Like Hong Kong filmmakers Johhny To and John Woo, Chinese filmmaker Diao Yi’nan is one of Asian cinemas strongest talents of crime thrillers, infusing most of his films with ravishing aesthetics and quintessentially film noir themes, motifs, narrative structures, and visuals. Nevertheless, particular in his latest film “The Wild Goose Lake”, in which the striking style often triumphs over a narrative that echoes many classic films including Carol Reed’s 1950 masterpiece “The Third Man,” along with many other American film noir films from the 40s.
The story centers mainly on two layered and morally ambiguous characters: a mysterious criminal meets a stunningly beautiful woman in late hours, their encounter is just as damp as the recent downpour. Zhau (Hu) is a gangster on the run from both the police and another gang after he accidentally kills an undercover police officer: Liu (Gwei) is a sex worker that is sent by Zhou’s old bosses to inform him that his wife is under deep surveillance and that she will not be joining him.
That drives the narrative forward, as Zhou recounts what led to his current circumstances though a flashback that involves some breathtaking action scenes that consists of shootouts, martial arts choreography, and of course extended chase sequences. “The Wild Goose Lake’s” most impressive attraction is of course the cinematography by Dong Jingson (who was one of the thee cinematographers on Bi Gan’s “A Long Day’s Journey Into Night).
The use of lighting in the film is striking as the wet streets are bathed in neon and luminous lights that are motivated by florescent and neon street lights, led lights on mopeds, and we even get an impressive tracking shot of citizens dancing to music with the neon glow underneath their sneakers. The action scenes are also awe-inspiring as they are shot mostly in wide shots with expertly crafted choreography. The first brawl in the film is shot on a wide lens on a high angle on a locked-down camera in a underground room where the shots are static, this stylistic choice gives it a more vivid physicality than just going handheld like most modern action films do.
As noted, “The Wild Goose Lake” is strongly constructed by the visual language of film noir. The film’s rich and vivid colors feels as if its lit like a black-and-white film–especially in all the exteriors, which holds so much vibrant colors. Jingson takes a similar approach to lighting the interiors, normally lit with fluorescent, thus creating a wash of light with high tension that visually compares to the work of Nicholas Winding Refn’s “The Neon Demon” and “Too Old To Die Young.” Jingson uses direct light and shadows to add striking texture to the atmospheres.
The film is also shaped with some impressive visual abstractions, combined with moist settings, adds to the films elliptical nature. A shootout occurs at a zoo that consists of artful close-ups and extreme close-ups of tigers and elephants, followed by a beach town that has carnival attractions. Yet Yi’nan also merges the illusive with the grim, which almost makes the film tonally jarring and uneven. It’s almost you see styles colliding with each other, preventing the film from being fully realized and truly consistent.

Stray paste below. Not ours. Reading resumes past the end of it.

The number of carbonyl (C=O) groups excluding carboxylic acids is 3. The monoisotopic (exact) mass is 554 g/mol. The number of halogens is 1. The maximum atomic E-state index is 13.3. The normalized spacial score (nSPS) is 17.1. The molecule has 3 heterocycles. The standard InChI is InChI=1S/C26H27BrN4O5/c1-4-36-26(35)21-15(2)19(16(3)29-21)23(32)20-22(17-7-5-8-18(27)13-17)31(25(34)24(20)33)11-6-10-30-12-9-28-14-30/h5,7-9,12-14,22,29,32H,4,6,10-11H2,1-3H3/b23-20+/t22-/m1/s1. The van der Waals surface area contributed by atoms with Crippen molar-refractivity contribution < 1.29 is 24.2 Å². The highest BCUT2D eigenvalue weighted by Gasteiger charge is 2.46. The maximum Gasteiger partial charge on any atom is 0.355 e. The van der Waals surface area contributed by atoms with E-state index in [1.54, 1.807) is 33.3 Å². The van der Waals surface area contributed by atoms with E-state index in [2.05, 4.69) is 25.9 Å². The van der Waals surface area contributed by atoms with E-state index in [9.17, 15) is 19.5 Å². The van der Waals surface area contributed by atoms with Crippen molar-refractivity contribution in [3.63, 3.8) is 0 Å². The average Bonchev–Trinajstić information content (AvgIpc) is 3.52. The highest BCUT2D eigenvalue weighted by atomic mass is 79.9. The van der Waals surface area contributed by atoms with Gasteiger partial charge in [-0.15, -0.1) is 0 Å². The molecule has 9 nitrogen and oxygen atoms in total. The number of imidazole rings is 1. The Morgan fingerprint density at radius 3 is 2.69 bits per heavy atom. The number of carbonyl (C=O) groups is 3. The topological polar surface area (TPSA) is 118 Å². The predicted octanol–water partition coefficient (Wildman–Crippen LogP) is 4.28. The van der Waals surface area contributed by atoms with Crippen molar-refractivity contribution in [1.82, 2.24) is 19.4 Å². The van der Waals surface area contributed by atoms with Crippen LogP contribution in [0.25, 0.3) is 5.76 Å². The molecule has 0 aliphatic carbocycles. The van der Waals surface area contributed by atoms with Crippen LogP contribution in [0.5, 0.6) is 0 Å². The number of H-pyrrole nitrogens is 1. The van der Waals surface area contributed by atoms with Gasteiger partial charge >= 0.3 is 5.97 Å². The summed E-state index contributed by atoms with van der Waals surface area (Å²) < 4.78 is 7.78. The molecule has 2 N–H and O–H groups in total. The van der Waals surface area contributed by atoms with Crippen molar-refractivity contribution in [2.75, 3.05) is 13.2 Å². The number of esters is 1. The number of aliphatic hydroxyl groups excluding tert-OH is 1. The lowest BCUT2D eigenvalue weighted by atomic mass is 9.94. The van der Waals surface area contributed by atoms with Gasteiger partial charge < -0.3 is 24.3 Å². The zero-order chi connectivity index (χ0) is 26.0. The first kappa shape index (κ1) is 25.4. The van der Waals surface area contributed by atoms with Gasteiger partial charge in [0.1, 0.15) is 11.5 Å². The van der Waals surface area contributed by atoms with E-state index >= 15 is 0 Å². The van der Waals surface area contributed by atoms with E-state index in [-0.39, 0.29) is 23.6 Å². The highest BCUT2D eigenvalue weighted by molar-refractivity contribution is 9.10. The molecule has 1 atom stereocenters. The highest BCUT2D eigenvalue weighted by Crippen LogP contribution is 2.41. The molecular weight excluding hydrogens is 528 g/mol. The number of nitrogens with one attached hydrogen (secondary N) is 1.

This being a Asian crime picture tailored made with art-house sensibilities, “The Wild Goose Lake” is lavishly dense with influences to other directors. Taking inspiration from Orson Welles, Nicholas Refn and even borrowing a page or two from Alfred Hitchcock’s “Marnie”, the use of red, purples and pinks are the predominate color settings. Whenever these abundant colors hit the screen, it truly stands out. Yi’nan utilizes these colors as a sign of risk and danger, with violence and doom being the most apparent motivation with the color red.
The films narrative is also a little muddled, it took me a few viewings to watch and comprehend the dense and layered narrative structure. The repeat viewing made it even more of an impressive viewing because you will be able to explore and process the technique and craftsmanship in greater detail. Yi’nan is working on the tropes of the film noir, in which we will be on a journey of the unfortunate Mr. Zhao. Like the fall guy he plays victim to the later of love, conflicted desires, and even lured into some seduction by Liu.
Another subplot involves the story involving Captain Liu (Liao Fan), who runs an army of undercover police overs in normal cloches to travel to Wild Goose Lake to track down Zhao’s whereabouts. A large reward is placed on Zhao, who longs for his distant wife, Shujun (Qian Wan), who is under severe watch, and is pressured by the authorities to turn him in once she encounters him.
It is indeed a man’s world filled with violence and betrayal, yet it’s the women who really draw you in. Liu, who holds a striking screen presence delivers a mystique and fascinating performance. She has a Jean Seberg quality with her short hair, most noticeably the casting is a clear homage to Jean-Luc Godard’s 1960 masterpiece “Breathless”–which also deconstructed film noir tropes and styles. All around, “The Wild Goose Lake” is a deeply artful, exhilarating and highly engrossing modern crime film, one of the most impressive suspense drawers you’re likely to experience this year.